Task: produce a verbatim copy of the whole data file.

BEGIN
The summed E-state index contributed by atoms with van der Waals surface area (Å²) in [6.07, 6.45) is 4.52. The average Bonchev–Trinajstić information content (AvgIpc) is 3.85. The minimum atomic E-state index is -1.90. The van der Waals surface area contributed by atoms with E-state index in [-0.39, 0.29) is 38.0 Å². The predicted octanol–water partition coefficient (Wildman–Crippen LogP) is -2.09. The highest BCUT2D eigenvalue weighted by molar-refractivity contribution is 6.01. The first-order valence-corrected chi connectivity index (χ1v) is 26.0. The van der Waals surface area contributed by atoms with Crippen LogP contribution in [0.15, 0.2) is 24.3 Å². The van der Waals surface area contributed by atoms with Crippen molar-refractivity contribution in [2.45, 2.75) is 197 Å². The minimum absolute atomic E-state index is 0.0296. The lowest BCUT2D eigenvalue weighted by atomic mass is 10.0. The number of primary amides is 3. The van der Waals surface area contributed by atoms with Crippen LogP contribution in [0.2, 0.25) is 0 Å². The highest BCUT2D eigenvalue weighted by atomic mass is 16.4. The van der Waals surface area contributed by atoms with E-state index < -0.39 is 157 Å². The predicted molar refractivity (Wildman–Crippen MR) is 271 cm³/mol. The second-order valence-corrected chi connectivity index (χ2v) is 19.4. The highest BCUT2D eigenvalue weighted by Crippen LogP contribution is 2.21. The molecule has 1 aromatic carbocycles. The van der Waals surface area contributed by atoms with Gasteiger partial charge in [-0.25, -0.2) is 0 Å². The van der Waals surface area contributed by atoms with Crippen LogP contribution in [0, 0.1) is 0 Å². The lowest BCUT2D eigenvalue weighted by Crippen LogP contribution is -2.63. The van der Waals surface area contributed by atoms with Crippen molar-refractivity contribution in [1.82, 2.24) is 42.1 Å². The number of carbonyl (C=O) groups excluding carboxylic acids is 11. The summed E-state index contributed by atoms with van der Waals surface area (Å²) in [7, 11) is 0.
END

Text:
The summed E-state index contributed by atoms with van der Waals surface area (Å²) in [6.07, 6.45) is 4.52. The average Bonchev–Trinajstić information content (AvgIpc) is 3.85. The minimum atomic E-state index is -1.90. The van der Waals surface area contributed by atoms with E-state index in [-0.39, 0.29) is 38.0 Å². The predicted octanol–water partition coefficient (Wildman–Crippen LogP) is -2.09. The highest BCUT2D eigenvalue weighted by molar-refractivity contribution is 6.01. The first-order valence-corrected chi connectivity index (χ1v) is 26.0. The van der Waals surface area contributed by atoms with Crippen LogP contribution in [0.15, 0.2) is 24.3 Å². The van der Waals surface area contributed by atoms with Crippen molar-refractivity contribution in [2.45, 2.75) is 197 Å². The minimum absolute atomic E-state index is 0.0296. The lowest BCUT2D eigenvalue weighted by atomic mass is 10.0. The number of primary amides is 3. The van der Waals surface area contributed by atoms with Crippen LogP contribution in [0.2, 0.25) is 0 Å². The highest BCUT2D eigenvalue weighted by atomic mass is 16.4. The van der Waals surface area contributed by atoms with E-state index < -0.39 is 157 Å². The predicted molar refractivity (Wildman–Crippen MR) is 271 cm³/mol. The second-order valence-corrected chi connectivity index (χ2v) is 19.4. The highest BCUT2D eigenvalue weighted by Crippen LogP contribution is 2.21. The molecule has 1 aromatic carbocycles. The van der Waals surface area contributed by atoms with Gasteiger partial charge in [-0.25, -0.2) is 0 Å². The van der Waals surface area contributed by atoms with Crippen LogP contribution in [0, 0.1) is 0 Å². The lowest BCUT2D eigenvalue weighted by Crippen LogP contribution is -2.63. The van der Waals surface area contributed by atoms with Crippen molar-refractivity contribution in [1.82, 2.24) is 42.1 Å². The number of carbonyl (C=O) groups excluding carboxylic acids is 11. The summed E-state index contributed by atoms with van der Waals surface area (Å²) in [7, 11) is 0.